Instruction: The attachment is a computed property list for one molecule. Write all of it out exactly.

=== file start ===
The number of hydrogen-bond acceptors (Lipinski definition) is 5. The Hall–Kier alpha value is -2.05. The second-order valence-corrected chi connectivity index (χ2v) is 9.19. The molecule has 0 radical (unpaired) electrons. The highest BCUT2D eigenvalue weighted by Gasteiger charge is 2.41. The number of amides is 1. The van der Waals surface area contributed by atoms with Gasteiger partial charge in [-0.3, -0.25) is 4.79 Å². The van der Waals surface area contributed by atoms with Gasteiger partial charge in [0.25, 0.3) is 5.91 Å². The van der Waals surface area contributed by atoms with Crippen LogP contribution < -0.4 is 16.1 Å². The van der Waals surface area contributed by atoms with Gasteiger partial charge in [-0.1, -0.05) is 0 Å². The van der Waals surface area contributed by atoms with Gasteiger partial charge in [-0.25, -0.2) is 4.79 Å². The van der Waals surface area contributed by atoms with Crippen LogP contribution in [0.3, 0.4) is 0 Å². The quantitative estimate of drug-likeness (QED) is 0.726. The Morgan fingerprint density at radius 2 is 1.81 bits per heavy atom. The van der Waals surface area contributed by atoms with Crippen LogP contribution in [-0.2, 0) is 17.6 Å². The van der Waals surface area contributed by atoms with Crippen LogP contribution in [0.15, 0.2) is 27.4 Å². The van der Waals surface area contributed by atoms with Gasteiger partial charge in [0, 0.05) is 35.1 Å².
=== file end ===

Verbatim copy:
The number of hydrogen-bond acceptors (Lipinski definition) is 5. The Hall–Kier alpha value is -2.05. The second-order valence-corrected chi connectivity index (χ2v) is 9.19. The molecule has 0 radical (unpaired) electrons. The highest BCUT2D eigenvalue weighted by Gasteiger charge is 2.41. The number of amides is 1. The van der Waals surface area contributed by atoms with Gasteiger partial charge in [-0.3, -0.25) is 4.79 Å². The van der Waals surface area contributed by atoms with Gasteiger partial charge in [0.25, 0.3) is 5.91 Å². The van der Waals surface area contributed by atoms with Crippen LogP contribution < -0.4 is 16.1 Å². The van der Waals surface area contributed by atoms with Gasteiger partial charge in [-0.1, -0.05) is 0 Å². The van der Waals surface area contributed by atoms with Gasteiger partial charge in [-0.25, -0.2) is 4.79 Å². The van der Waals surface area contributed by atoms with Crippen LogP contribution in [0.3, 0.4) is 0 Å². The quantitative estimate of drug-likeness (QED) is 0.726. The Morgan fingerprint density at radius 2 is 1.81 bits per heavy atom. The van der Waals surface area contributed by atoms with Crippen LogP contribution in [-0.2, 0) is 17.6 Å². The van der Waals surface area contributed by atoms with Crippen LogP contribution in [0.15, 0.2) is 27.4 Å². The van der Waals surface area contributed by atoms with Gasteiger partial charge in [0, 0.05) is 35.1 Å².